In sound and on stage, one of the most enduring legacies of the 1917 Russian Revolution was the development and dissemination of folk orchestras—literally, orchestral ensembles modeled on the western European symphony but comprised of modified traditional instruments. These orchestras and their choral analogues became emblematic of musical socialism: new, modern but culturally distinctive performance vehicles for the new socialist states. Drawing upon the University of Illinois’s unique archival resources, this exhibit demonstrates the history, dispersal, and overall legacy of the Soviet folk orchestra in Russia and other parts of eastern Europe and Eurasia through displays of representative instruments, photographs, scores, and recordings. Central to the exhibit are instruments and ephemera associated with UI’s own Russian Folk Orchestra, established in the 1970s by the late professor emeritus of jazz John Garvey (1921-2006). The Illinois RFO is one of a handful founded at midwestern institutions during the late twentieth century; its presence on this campus is an indirect outgrowth of the cultural policies and exchanges triggered by the October Revolution, and an exclusive aspect the University’s history and longtime, internationally renowned, scholarly and artistic engagement with the Russian, eastern European, and Eurasian region.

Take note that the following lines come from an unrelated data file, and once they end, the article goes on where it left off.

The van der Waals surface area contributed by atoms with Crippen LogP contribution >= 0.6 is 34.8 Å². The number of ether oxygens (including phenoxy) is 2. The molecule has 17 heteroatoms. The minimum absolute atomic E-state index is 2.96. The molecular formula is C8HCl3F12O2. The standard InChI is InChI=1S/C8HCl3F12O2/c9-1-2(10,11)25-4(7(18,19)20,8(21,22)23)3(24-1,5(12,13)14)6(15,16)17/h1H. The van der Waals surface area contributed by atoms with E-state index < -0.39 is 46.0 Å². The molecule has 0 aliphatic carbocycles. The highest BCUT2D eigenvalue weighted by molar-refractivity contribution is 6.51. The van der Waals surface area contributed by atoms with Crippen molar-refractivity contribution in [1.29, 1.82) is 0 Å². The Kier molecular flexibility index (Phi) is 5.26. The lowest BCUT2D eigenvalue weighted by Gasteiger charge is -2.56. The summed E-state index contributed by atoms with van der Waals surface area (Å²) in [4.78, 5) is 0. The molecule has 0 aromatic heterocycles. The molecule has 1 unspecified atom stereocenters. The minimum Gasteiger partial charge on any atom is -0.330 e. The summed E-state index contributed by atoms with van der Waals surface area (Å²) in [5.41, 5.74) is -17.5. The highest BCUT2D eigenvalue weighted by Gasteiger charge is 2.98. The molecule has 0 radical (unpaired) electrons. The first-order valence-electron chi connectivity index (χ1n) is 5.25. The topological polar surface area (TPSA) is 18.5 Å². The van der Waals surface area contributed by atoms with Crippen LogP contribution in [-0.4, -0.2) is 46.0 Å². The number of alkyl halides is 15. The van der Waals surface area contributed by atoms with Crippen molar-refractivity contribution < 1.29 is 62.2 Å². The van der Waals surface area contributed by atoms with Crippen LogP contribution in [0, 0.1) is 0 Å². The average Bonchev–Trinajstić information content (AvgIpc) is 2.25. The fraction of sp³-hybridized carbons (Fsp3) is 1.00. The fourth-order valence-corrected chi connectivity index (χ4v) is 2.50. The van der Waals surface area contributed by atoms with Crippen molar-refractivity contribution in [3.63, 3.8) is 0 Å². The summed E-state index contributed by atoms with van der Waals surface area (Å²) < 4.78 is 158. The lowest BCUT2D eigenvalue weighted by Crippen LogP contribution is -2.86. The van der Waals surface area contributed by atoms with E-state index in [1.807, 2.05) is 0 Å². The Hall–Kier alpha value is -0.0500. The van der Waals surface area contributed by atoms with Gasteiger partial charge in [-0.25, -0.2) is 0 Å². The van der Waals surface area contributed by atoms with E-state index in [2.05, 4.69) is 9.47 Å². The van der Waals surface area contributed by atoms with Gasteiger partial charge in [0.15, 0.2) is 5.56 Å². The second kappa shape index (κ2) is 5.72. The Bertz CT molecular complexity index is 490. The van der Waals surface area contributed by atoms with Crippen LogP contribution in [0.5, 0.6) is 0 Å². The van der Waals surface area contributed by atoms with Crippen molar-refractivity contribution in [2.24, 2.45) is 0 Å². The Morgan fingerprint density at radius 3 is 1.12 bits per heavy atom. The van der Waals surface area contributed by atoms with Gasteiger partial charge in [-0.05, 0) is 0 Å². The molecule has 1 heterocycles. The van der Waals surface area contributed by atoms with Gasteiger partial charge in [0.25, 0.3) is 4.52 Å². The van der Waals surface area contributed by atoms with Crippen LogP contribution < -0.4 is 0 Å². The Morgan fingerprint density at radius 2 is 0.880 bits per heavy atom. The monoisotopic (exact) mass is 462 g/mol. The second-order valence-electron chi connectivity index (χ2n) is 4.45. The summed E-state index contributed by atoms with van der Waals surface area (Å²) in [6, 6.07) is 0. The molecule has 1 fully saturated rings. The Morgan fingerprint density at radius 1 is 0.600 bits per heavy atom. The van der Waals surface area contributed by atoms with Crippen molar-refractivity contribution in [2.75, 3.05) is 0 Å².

The University of Illinois Russian Folk Orchestra was founded in 1974 by John Garvey, who had joined the University’s Walden String Quartet in 1948 as its violist and in 1959 established the university’s jazz band program. In 1969, the jazz band toured the Soviet Union as part of the State Department’s cultural exchange program, and Garvey developed a keen interest in Russian folk music. He later returned to the USSR to study Russian folk music traditions and purchased additional folk instruments that he used to establish the Illinois Russian Folk Orchestra. The Illinois ensemble eventually served as a model for other American universities’ Russian folk orchestras by providing open depoliticized educational spaces for students to pursue their interest in Russian folk music traditions. This exhibit of folk instruments, photographs, and music provides visitors with a general introduction to Russian folk music traditions and culture that were promoted by the Soviet Union after the Russian Revolution and the folk musicians who immigrated to the United States after WWII. It also acknowledges many of the talented musicians who performed with the University of Illinois’ Russian Folk Orchestra under Garvey’s direction between 1974 and 1989 and reveals a forgotten part of the University of Illinois’ musical past.
Part of a series of events in the 2017-2018 academic year in connection with the "1917: Ten Days that shook the world / 2017: Ten Days that shake the campus" initiative